New York City landlords asking for increase in rent-stabilized apartments

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Josh Einiger reports on the meeting of the Rent Guidelines Board.

It is an 'Only in New York' ritual of spring: the annual explosion of anger in a Cooper Union auditorium, that regulated rent is just too high.

New York City landlords are asking for an increase for people in rent-stabilized apartments. The Rent Guidelines Board met Thursday night to consider its preliminary range of rent increases.

"We're not gonna be able to live here," said tenant Carol Cade. "We have to fight! They're making money! Come on."

The battle is always over the smallest of percentage points. The board determines how much landlords can increase rent in more than a million apartments citywide.

In the past three years, it's been frozen twice. Last year rent rose just two percent.

"So when rents are frozen or kept very low, they can't keep up with their operating costs, it becomes very different for owners to choose which part of the building they're going to repair or maintain next," said Vito Signorile of the Rent Stabilization Association, representing the owners.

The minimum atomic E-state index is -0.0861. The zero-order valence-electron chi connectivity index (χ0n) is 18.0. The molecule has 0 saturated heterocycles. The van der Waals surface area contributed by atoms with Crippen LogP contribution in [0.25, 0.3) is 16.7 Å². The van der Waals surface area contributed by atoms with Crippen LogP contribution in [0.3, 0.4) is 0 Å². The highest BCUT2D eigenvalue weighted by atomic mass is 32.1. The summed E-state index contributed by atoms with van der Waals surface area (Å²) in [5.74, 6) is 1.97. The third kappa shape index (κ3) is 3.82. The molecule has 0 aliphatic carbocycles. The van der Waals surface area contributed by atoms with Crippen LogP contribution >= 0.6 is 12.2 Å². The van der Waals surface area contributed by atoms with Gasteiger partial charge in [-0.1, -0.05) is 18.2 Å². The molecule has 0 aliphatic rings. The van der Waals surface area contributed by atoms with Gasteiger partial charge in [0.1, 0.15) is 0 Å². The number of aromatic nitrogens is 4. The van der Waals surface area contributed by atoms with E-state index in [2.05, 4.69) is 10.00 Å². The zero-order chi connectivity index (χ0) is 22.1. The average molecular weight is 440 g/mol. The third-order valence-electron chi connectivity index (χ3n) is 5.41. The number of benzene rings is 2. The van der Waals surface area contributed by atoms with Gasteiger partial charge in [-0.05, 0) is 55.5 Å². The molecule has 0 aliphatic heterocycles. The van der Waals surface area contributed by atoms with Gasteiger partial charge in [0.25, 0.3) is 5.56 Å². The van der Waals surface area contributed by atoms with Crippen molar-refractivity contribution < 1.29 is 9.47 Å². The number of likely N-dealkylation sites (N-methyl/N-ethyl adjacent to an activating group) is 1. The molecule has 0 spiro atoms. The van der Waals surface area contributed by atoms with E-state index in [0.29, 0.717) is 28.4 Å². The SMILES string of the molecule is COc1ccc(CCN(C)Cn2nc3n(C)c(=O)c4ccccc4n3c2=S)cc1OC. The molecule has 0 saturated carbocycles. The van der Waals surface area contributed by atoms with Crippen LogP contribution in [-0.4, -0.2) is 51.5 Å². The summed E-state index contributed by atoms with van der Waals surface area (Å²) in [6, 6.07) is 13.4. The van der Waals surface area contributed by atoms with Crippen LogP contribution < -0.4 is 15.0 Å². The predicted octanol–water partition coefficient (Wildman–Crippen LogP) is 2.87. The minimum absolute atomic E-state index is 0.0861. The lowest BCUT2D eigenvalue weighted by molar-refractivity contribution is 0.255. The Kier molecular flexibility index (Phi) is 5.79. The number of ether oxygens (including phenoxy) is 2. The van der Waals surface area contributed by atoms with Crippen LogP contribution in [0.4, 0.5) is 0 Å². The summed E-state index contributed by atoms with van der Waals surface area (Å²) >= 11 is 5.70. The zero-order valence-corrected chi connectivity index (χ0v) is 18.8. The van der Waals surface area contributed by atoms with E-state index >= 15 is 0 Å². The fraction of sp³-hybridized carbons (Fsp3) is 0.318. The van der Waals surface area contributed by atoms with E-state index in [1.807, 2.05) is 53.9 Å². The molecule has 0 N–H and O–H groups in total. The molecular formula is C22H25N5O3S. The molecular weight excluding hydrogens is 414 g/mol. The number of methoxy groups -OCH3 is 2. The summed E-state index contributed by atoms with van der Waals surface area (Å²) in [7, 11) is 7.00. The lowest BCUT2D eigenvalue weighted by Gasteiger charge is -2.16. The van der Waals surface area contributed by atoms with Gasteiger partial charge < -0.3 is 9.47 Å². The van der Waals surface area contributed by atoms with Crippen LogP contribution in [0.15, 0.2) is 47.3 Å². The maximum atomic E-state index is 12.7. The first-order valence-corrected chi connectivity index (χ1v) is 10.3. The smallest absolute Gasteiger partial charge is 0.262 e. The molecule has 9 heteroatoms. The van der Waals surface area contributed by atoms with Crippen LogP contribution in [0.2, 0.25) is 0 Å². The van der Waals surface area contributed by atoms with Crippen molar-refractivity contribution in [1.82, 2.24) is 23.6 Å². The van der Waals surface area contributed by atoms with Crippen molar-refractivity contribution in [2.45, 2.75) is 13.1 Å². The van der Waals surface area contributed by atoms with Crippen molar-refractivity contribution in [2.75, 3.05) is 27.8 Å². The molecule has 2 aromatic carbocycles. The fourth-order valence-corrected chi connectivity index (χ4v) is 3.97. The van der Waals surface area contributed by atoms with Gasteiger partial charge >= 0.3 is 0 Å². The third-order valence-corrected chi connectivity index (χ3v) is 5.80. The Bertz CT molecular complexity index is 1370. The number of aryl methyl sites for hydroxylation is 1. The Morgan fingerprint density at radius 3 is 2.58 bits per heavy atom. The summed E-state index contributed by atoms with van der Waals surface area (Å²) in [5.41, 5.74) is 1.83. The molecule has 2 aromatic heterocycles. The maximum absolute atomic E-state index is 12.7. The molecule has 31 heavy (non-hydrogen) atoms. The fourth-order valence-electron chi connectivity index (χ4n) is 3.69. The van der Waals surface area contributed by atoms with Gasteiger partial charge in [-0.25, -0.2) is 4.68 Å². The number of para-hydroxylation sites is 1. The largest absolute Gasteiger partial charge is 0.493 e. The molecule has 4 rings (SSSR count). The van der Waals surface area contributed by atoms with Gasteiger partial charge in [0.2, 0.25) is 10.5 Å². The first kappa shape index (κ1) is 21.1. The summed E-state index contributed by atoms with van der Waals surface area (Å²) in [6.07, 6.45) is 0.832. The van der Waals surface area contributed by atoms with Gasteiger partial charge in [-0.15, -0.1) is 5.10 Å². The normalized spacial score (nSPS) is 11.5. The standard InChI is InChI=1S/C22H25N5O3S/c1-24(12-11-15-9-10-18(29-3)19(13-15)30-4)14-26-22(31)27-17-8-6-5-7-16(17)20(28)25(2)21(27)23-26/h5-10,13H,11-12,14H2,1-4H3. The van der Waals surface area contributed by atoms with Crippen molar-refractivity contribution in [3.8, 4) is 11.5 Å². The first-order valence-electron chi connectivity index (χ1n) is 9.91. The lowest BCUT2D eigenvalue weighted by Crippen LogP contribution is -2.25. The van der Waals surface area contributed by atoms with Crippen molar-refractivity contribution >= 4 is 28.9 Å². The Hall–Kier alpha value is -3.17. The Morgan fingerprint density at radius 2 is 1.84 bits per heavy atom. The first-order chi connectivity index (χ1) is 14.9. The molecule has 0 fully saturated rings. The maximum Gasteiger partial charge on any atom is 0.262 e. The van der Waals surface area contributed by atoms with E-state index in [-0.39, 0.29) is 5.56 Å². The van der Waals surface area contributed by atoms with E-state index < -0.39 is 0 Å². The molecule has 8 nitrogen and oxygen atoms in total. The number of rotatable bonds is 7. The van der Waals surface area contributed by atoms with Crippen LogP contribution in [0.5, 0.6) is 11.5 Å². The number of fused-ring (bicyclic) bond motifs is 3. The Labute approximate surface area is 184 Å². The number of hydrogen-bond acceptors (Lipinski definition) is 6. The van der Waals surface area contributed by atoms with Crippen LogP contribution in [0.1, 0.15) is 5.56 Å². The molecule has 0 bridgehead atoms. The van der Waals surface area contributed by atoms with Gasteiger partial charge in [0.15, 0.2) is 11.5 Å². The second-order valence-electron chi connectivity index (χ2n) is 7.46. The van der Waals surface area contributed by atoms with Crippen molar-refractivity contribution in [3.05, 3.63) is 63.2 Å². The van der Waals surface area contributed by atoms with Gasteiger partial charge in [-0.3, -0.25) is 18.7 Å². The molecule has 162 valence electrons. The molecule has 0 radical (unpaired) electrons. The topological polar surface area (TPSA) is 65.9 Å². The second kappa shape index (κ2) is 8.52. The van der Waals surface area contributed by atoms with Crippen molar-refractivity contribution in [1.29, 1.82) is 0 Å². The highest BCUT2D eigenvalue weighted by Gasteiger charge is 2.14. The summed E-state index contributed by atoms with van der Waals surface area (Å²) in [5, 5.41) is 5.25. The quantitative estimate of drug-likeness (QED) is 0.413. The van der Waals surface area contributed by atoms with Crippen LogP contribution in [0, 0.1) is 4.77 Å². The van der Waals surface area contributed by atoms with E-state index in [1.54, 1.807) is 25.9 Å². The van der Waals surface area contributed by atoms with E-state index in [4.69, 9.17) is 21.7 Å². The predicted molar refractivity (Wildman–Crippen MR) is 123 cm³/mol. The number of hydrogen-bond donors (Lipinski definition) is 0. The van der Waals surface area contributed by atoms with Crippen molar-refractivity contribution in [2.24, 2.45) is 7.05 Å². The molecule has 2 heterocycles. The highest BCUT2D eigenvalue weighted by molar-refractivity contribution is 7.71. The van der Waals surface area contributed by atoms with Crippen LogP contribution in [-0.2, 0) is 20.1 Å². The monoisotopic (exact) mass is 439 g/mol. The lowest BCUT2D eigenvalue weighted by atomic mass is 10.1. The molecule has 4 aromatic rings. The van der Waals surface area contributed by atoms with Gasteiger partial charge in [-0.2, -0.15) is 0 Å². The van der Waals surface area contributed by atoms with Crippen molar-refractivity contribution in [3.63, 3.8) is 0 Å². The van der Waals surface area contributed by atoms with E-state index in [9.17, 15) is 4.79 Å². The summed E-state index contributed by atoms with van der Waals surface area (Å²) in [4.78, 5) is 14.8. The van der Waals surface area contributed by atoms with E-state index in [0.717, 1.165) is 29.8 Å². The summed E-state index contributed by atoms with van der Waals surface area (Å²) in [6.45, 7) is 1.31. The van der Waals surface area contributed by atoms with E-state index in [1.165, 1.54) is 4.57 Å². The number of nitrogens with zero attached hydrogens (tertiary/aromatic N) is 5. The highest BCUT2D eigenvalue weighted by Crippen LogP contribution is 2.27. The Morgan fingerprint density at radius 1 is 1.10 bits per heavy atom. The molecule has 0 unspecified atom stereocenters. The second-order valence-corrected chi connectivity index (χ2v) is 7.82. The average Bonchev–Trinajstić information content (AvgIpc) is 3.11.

Thursday night the board rejected a tenant-friendly freeze, instead voting for increases, still as low as under one percent.

Joe Rey, a landlord on Staten Island, was saying that as far as he's concerned that would be the same as a freeze, until a group of tenants walked by and started booing him.

"I don't give a ***," he said. "That's why we don't want to give you an increase because you don't give a ***," a woman in the group said.

Landlords say operating costs have skyrocketed over the past five years while rent has remained stagnant.

The board agreed on a range of .75 percent for a 1-year lease up to 3.75 percent on a 2-year-lease.

The guidelines board will hold a series of public hearings before a final vote in June on the maximum increase landlords can charge tenants in rent-stabilized apartments.

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